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1. Alberto Zanardo, Amilcar Sernadas & Cristina Sernadas (2001). Fibring: Completeness Preservation. Journal of Symbolic Logic 66 (1):414-439.
A completeness theorem is established for logics with congruence endowed with general semantics (in the style of general frames). As a corollary, completeness is shown to be preserved by fibring logics with congruence provided that congruence is retained in the resulting logic. The class of logics with equivalence is shown to be closed under fibring and to be included in the class of logics with congruence. Thus, completeness is shown to be preserved by fibring logics with equivalence and general semantics. (...)

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2. João Rasga, Amílcar Sernadas & Cristina Sernadas (2012). Importing Logics. Studia Logica 100 (3):545-581.
The novel notion of importing logics is introduced, subsuming as special cases several kinds of asymmetric combination mechanisms, like temporalization [8, 9], modalization [7] and exogenous enrichment [13, 5, 12, 4, 1]. The graph-theoretic approach proposed in [15] is used, but formulas are identified with irreducible paths in the signature multi-graph instead of equivalence classes of such paths, facilitating proofs involving inductions on formulas. Importing is proved to be strongly conservative. Conservative results follow as corollaries for temporalization, modalization and exogenous (...)

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3. Cristina Sernadas, João Rasga & Walter A. Carnielli (2002). Modulated Fibring and the Collapsing Problem. Journal of Symbolic Logic 67 (4):1541-1569.
Fibring is recognized as one of the main mechanisms in combining logics, with great signicance in the theory and applications of mathematical logic. However, an open challenge to bring is posed by the collapsing problem: even when no symbols are shared, certain combinations of logics simply collapse to one of them, indicating that bring imposes unwanted interconnections between the given logics. Modulated bring allows a ner control of the combination, solving the collapsing problem both at the semantic and deductive levels. (...)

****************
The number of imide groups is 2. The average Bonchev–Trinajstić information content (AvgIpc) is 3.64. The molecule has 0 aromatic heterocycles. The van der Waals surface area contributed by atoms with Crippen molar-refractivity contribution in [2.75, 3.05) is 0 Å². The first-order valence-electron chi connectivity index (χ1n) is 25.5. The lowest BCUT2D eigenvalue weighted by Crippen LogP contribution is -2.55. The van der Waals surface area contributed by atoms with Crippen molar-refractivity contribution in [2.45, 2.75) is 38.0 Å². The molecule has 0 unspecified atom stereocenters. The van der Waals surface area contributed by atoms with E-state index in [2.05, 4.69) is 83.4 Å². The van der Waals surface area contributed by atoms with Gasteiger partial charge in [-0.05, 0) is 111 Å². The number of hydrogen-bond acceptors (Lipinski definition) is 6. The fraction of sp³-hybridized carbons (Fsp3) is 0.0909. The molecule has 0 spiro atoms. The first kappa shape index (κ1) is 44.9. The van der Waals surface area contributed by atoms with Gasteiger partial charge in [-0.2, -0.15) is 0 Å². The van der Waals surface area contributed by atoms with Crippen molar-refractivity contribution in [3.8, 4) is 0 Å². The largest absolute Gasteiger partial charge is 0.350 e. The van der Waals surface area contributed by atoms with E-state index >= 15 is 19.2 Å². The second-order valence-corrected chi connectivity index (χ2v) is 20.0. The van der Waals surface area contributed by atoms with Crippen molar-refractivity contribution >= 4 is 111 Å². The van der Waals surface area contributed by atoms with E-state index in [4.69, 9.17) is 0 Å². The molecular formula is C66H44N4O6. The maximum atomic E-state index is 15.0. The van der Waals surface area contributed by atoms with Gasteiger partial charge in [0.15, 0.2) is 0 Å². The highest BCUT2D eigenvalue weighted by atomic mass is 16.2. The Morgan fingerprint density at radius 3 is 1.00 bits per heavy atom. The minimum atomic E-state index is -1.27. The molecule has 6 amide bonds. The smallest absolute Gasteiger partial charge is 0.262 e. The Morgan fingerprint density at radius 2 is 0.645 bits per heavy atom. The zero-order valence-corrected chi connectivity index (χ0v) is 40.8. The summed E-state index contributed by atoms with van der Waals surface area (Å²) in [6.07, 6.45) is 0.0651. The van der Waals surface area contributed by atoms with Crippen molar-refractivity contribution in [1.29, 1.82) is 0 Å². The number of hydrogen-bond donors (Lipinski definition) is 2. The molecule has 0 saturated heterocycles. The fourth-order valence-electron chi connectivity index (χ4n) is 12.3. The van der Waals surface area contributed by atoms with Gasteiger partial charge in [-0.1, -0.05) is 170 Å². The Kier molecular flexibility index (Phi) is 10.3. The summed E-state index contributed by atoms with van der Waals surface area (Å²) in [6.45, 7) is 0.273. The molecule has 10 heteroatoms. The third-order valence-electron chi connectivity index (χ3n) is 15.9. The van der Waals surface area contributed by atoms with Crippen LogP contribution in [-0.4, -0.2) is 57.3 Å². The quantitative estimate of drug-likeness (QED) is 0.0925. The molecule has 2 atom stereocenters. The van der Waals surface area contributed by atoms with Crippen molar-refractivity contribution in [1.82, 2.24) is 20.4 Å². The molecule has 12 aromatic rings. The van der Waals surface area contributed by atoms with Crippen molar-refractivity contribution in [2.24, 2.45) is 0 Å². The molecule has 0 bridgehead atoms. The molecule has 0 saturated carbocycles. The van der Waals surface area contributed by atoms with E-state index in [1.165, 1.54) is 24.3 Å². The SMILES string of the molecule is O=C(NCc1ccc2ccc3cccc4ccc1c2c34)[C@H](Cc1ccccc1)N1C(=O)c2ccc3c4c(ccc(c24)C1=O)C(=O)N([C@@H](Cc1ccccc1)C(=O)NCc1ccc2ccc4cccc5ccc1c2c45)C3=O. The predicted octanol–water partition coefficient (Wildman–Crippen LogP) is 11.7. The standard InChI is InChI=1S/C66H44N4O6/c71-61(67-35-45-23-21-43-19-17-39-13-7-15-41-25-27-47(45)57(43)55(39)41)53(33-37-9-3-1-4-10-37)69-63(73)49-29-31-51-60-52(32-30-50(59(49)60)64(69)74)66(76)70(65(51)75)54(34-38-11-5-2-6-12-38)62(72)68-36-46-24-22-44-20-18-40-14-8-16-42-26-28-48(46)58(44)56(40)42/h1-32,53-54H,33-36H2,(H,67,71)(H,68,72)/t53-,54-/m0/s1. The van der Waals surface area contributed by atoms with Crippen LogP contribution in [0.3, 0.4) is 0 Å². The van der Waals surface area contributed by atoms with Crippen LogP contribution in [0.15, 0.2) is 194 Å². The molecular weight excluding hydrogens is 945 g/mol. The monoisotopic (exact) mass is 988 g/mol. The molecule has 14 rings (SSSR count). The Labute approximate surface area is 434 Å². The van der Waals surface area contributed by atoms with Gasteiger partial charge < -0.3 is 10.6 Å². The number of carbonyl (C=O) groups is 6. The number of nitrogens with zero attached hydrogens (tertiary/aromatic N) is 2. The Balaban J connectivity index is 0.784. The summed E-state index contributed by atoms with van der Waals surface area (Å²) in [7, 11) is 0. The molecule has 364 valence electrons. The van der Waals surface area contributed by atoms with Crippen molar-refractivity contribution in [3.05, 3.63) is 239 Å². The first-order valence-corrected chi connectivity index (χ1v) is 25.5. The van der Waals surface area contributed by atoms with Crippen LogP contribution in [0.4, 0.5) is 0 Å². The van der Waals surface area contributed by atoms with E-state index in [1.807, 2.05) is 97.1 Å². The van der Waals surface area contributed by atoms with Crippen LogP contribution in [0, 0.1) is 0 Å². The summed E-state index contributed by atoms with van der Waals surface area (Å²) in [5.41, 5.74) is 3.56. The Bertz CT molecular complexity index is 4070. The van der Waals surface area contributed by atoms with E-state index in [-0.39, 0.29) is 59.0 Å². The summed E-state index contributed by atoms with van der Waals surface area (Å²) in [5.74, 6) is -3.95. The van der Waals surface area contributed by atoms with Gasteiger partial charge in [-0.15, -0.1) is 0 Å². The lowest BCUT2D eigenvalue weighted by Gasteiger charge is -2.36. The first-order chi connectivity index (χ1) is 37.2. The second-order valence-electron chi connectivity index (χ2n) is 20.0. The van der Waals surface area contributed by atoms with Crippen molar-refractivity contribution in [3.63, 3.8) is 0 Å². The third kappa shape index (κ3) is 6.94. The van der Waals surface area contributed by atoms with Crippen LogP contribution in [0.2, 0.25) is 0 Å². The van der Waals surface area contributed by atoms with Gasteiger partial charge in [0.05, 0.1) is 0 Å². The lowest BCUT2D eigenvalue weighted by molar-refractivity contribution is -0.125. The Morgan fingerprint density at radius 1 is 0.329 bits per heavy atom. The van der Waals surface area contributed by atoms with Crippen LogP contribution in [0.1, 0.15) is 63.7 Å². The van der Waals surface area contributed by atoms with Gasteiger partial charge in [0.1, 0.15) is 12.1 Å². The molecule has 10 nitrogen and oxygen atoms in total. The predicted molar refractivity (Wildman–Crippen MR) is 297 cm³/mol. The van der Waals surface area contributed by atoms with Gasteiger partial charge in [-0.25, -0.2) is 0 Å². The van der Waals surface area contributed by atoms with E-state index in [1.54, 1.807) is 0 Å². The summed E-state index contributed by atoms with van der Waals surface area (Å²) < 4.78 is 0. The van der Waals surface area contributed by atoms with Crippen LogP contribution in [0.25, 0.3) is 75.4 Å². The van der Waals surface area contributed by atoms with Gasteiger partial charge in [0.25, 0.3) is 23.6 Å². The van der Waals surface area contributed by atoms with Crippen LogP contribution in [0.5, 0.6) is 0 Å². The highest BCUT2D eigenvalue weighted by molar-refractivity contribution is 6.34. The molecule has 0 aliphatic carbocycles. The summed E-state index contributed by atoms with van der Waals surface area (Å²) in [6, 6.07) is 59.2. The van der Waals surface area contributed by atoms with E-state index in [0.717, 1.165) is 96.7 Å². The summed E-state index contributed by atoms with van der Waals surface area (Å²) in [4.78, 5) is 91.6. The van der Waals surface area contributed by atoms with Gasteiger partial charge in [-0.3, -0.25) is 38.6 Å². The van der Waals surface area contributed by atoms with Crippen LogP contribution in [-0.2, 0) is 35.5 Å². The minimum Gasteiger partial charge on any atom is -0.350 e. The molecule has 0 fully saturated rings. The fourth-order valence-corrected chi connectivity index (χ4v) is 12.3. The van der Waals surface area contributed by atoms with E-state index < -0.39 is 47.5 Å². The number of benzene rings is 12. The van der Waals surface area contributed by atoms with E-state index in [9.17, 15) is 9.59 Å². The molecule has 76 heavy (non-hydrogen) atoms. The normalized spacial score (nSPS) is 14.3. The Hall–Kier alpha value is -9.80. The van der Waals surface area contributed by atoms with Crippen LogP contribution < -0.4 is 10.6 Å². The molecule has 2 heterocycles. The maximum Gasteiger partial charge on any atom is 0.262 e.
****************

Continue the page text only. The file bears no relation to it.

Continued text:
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4. Amílcar Sernadas, Cristina Sernadas & Carlos Caleiro (1997). Synchronization of Logics. Studia Logica 59 (2):217-247.
Motivated by applications in software engineering, we propose two forms of combination of logics: synchronization on formulae and synchronization on models. We start by reviewing satisfaction systems, consequence systems, one-step derivation systems and theory spaces, as well as their functorial relationships. We define the synchronization on formulae of two consequence systems and provide a categorial characterization of the construction. For illustration we consider the synchronization of linear temporal logic and equational logic. We define the synchronization on models of two satisfaction (...)

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5. João Rasga, Walter Carnielli & Cristina Sernadas (2009). Interpolation Via Translations. Mathematical Logic Quarterly 55 (5):515-534.
A new technique is presented for proving that a consequence system enjoys Craig interpolation or Maehara interpolation based on the fact that these properties hold in another consequence system. This technique is based on the existence of a back and forth translation satisfying some properties between the consequence systems. Some examples of translations satisfying those properties are described. Namely a translation between the global/local consequence systems induced by fragments of linear logic, a Kolmogorov-Gentzen-Gödel style translation, and a new translation between (...)

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6. João Rasga, Wafik Boulos Lotfallah & Cristina Sernadas (2013). Completeness and Interpolation of Almost‐Everywhere Quantification Over Finitely Additive Measures. Mathematical Logic Quarterly 59 (4-5):286-302.

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7. Cristina Sernadas, Luca Viganò, João Rasga & Amílcar Sernadas (2003). Truth-Values as Labels: A General Recipe for Labelled Deduction. Journal of Applied Non-Classical Logics 13 (3-4):277-315.

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8. João Rasga, Cristina Sernadas & Amlcar Sernadas (2014). Craig Interpolation in the Presence of Unreliable Connectives. Logica Universalis 8 (3-4):423-446.
Arrow and turnstile interpolations are investigated in UCL [introduced by Sernadas et al. ], a logic that is a complete extension of classical propositional logic for reasoning about connectives that only behave as expected with a given probability. Arrow interpolation is shown to hold in general and turnstile interpolation is established under some provisos.

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9. Amilcar Sernadas, Cristina Sernadas & Alberto Zanardo (2002). Fibring Modal First-Order Logics: Completeness Preservation. Logic Journal of the IGPL 10 (4):413-451.
Fibring is defined as a mechanism for combining logics with a first-order base, at both the semantic and deductive levels. A completeness theorem is established for a wide class of such logics, using a variation of the Henkin method that takes advantage of the presence of equality and inequality in the logic. As a corollary, completeness is shown to be preserved when fibring logics in that class. A modal first-order logic is obtained as a fibring where neither the Barcan formula (...)